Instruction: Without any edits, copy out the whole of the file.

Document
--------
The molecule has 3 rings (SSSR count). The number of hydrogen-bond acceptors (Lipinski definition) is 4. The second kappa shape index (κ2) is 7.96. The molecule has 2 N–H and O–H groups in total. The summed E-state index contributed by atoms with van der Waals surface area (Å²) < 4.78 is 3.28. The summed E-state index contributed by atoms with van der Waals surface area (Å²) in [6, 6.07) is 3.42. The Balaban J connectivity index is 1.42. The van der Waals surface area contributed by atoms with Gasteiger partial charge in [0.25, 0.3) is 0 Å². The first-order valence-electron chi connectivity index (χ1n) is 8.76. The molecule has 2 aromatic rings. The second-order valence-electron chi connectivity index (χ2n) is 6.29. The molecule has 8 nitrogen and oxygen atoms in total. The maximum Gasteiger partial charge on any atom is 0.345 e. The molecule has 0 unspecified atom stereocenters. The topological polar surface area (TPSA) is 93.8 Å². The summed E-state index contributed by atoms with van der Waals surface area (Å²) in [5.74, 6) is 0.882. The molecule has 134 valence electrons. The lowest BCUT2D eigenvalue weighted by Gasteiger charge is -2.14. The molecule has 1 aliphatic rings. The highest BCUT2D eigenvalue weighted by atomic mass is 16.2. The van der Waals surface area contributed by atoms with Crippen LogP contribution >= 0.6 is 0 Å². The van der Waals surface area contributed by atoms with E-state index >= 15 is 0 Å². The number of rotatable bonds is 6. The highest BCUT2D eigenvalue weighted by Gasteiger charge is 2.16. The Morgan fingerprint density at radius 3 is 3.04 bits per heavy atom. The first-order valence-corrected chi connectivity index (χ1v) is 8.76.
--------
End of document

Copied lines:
The molecule has 3 rings (SSSR count). The number of hydrogen-bond acceptors (Lipinski definition) is 4. The second kappa shape index (κ2) is 7.96. The molecule has 2 N–H and O–H groups in total. The summed E-state index contributed by atoms with van der Waals surface area (Å²) < 4.78 is 3.28. The summed E-state index contributed by atoms with van der Waals surface area (Å²) in [6, 6.07) is 3.42. The Balaban J connectivity index is 1.42. The van der Waals surface area contributed by atoms with Gasteiger partial charge in [0.25, 0.3) is 0 Å². The first-order valence-electron chi connectivity index (χ1n) is 8.76. The molecule has 2 aromatic rings. The second-order valence-electron chi connectivity index (χ2n) is 6.29. The molecule has 8 nitrogen and oxygen atoms in total. The maximum Gasteiger partial charge on any atom is 0.345 e. The molecule has 0 unspecified atom stereocenters. The topological polar surface area (TPSA) is 93.8 Å². The summed E-state index contributed by atoms with van der Waals surface area (Å²) in [5.74, 6) is 0.882. The molecule has 134 valence electrons. The lowest BCUT2D eigenvalue weighted by Gasteiger charge is -2.14. The molecule has 1 aliphatic rings. The highest BCUT2D eigenvalue weighted by atomic mass is 16.2. The van der Waals surface area contributed by atoms with Crippen LogP contribution >= 0.6 is 0 Å². The van der Waals surface area contributed by atoms with E-state index >= 15 is 0 Å². The number of rotatable bonds is 6. The highest BCUT2D eigenvalue weighted by Gasteiger charge is 2.16. The Morgan fingerprint density at radius 3 is 3.04 bits per heavy atom. The first-order valence-corrected chi connectivity index (χ1v) is 8.76.